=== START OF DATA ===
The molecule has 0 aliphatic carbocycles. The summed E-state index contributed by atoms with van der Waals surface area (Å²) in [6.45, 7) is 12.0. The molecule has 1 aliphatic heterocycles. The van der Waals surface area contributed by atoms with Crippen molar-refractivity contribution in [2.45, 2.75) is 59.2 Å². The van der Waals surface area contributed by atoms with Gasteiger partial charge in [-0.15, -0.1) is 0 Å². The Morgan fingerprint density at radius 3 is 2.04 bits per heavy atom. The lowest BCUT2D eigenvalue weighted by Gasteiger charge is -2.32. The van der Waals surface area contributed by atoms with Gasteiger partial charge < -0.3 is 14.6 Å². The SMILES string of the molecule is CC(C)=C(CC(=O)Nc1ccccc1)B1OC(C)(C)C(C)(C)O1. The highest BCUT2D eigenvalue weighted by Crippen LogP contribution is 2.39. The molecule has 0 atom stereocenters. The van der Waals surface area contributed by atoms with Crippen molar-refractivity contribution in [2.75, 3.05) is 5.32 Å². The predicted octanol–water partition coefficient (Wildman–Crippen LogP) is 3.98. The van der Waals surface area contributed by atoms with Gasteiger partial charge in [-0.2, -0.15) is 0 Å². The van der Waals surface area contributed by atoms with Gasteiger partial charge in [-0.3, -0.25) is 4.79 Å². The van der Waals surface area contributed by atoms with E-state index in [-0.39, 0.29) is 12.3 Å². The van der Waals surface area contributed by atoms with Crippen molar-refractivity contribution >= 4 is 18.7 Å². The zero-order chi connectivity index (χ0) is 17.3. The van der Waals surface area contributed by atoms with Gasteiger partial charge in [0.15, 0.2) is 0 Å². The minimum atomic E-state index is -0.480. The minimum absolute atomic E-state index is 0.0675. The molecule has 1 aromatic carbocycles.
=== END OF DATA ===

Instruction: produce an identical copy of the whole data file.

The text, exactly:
The molecule has 0 aliphatic carbocycles. The summed E-state index contributed by atoms with van der Waals surface area (Å²) in [6.45, 7) is 12.0. The molecule has 1 aliphatic heterocycles. The van der Waals surface area contributed by atoms with Crippen molar-refractivity contribution in [2.45, 2.75) is 59.2 Å². The van der Waals surface area contributed by atoms with Gasteiger partial charge in [-0.15, -0.1) is 0 Å². The Morgan fingerprint density at radius 3 is 2.04 bits per heavy atom. The lowest BCUT2D eigenvalue weighted by Gasteiger charge is -2.32. The van der Waals surface area contributed by atoms with Gasteiger partial charge < -0.3 is 14.6 Å². The SMILES string of the molecule is CC(C)=C(CC(=O)Nc1ccccc1)B1OC(C)(C)C(C)(C)O1. The highest BCUT2D eigenvalue weighted by Crippen LogP contribution is 2.39. The molecule has 0 atom stereocenters. The van der Waals surface area contributed by atoms with Crippen molar-refractivity contribution in [2.75, 3.05) is 5.32 Å². The predicted octanol–water partition coefficient (Wildman–Crippen LogP) is 3.98. The van der Waals surface area contributed by atoms with Gasteiger partial charge in [-0.2, -0.15) is 0 Å². The van der Waals surface area contributed by atoms with Gasteiger partial charge in [-0.3, -0.25) is 4.79 Å². The van der Waals surface area contributed by atoms with E-state index in [-0.39, 0.29) is 12.3 Å². The van der Waals surface area contributed by atoms with Crippen molar-refractivity contribution >= 4 is 18.7 Å². The zero-order chi connectivity index (χ0) is 17.3. The van der Waals surface area contributed by atoms with Gasteiger partial charge in [0.15, 0.2) is 0 Å². The minimum atomic E-state index is -0.480. The minimum absolute atomic E-state index is 0.0675. The molecule has 1 aromatic carbocycles.